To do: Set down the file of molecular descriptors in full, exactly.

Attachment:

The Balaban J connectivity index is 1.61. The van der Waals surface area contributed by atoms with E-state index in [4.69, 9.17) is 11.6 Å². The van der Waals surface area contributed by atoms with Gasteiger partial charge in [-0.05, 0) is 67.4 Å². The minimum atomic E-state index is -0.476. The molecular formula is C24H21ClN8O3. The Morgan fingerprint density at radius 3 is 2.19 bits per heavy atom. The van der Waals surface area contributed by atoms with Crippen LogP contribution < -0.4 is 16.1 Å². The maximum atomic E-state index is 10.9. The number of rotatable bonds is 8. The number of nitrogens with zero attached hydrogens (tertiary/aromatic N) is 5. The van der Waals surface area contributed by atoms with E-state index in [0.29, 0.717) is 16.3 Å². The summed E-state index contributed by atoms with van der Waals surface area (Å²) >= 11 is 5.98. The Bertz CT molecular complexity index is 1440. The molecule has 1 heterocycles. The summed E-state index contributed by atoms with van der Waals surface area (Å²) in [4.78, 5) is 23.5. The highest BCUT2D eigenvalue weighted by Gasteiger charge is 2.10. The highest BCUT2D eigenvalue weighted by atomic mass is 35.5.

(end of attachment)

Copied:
The Balaban J connectivity index is 1.61. The van der Waals surface area contributed by atoms with E-state index in [4.69, 9.17) is 11.6 Å². The van der Waals surface area contributed by atoms with Gasteiger partial charge in [-0.05, 0) is 67.4 Å². The minimum atomic E-state index is -0.476. The molecular formula is C24H21ClN8O3. The Morgan fingerprint density at radius 3 is 2.19 bits per heavy atom. The van der Waals surface area contributed by atoms with Crippen LogP contribution < -0.4 is 16.1 Å². The maximum atomic E-state index is 10.9. The number of rotatable bonds is 8. The number of nitrogens with zero attached hydrogens (tertiary/aromatic N) is 5. The van der Waals surface area contributed by atoms with E-state index in [0.29, 0.717) is 16.3 Å². The summed E-state index contributed by atoms with van der Waals surface area (Å²) >= 11 is 5.98. The Bertz CT molecular complexity index is 1440. The molecule has 1 heterocycles. The summed E-state index contributed by atoms with van der Waals surface area (Å²) in [4.78, 5) is 23.5. The highest BCUT2D eigenvalue weighted by Gasteiger charge is 2.10. The highest BCUT2D eigenvalue weighted by atomic mass is 35.5.